To see if you qualify for a distribution to be used as a first-time homebuyer, refer to Publication 590, Individual Retirement Arrangements (IRAs) (Including Roth IRAs and Education IRAs).

Using Your Personal Investments:

  • This type of of Pledged-Asset Mortgage product may not be suitable for first-time buyers.

    But we list it anyway for reference.

    Referred to as asset-backed mortgages. Targeted to buyers with sufficient income who want to pledge their investments as collateral instead of a making a cash down payment.

    Pledged assets may include investments, CDs, mutual funds, stock portfolios, and investment property.

  • Generally, pledged assets are maintained in a collateral account maintained by the lender.

    Pledged assets can be used for other family members, such as Zero-Down mortgage programs explained below.

    Pledged assets will remain as investment instruments, respectively gaining market value for the homeowner. However in most cases, the homeowner will not be able to sale or change the investment strategy without approval by the lender.

  • Homeowners should calculate the investment difference

    between the higher interest rate charges for pledge-asset mortgages and the investment potential gain of the pledge asset.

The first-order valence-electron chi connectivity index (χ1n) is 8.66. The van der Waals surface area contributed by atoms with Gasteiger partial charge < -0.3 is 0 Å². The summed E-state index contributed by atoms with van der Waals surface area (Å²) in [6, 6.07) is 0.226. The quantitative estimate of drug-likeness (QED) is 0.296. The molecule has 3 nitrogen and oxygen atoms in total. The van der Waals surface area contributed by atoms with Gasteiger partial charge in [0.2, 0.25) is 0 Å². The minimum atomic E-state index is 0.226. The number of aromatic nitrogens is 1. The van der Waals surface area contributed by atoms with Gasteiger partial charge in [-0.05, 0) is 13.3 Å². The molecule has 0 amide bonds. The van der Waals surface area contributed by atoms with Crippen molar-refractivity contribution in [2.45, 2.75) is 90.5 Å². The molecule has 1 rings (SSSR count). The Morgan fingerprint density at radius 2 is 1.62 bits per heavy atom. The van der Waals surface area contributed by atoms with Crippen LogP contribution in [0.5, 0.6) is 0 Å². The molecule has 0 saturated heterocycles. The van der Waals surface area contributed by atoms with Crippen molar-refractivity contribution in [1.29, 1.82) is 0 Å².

There are disadvantages. If the homeowner defaults on the mortgage, the lender gets both the pledged assets and the home.

Using Family or Other Investment:

  • Many families want to help young people get started on home ownership with a gift that usually goes towards the down payment.

    The Zero Down Payment Mortgage allows the donor to deposit the cash gift into an interest-bearing account as collateral for the zero-down payment.

    The gift money keeps earning interest — and it allows the first-time home buyer to purchase their first home with zero-down

    The zero-down mortgage may vary from fixed-rate and ARMs. Zero-Down Payment Mortgages are restricted in certain states. You need to ask your lender about the program.

    Advantages / Disadvantages:

    • Zero-downs can help new home buyers get into their home with help from family or other parties

    • Donors who donate the funds can earn interest on the money while the money remains in the home as the down payment

    • Major drawback is home owner default, the donor will lose their investment.

    • Likewise, investment remains tied in the home at relatively low rates of return when compared to other investments.

Gift Money:

  • Relatives can help with your down payment by "gifting" to you some of the money.

    However, you will be required to report this gift when applying for a mortgage loan.

    If you are obligated to repay the "gift" given to you by a relative, this obligation may impact your debt-to-income ratios (see mortgage qualifications).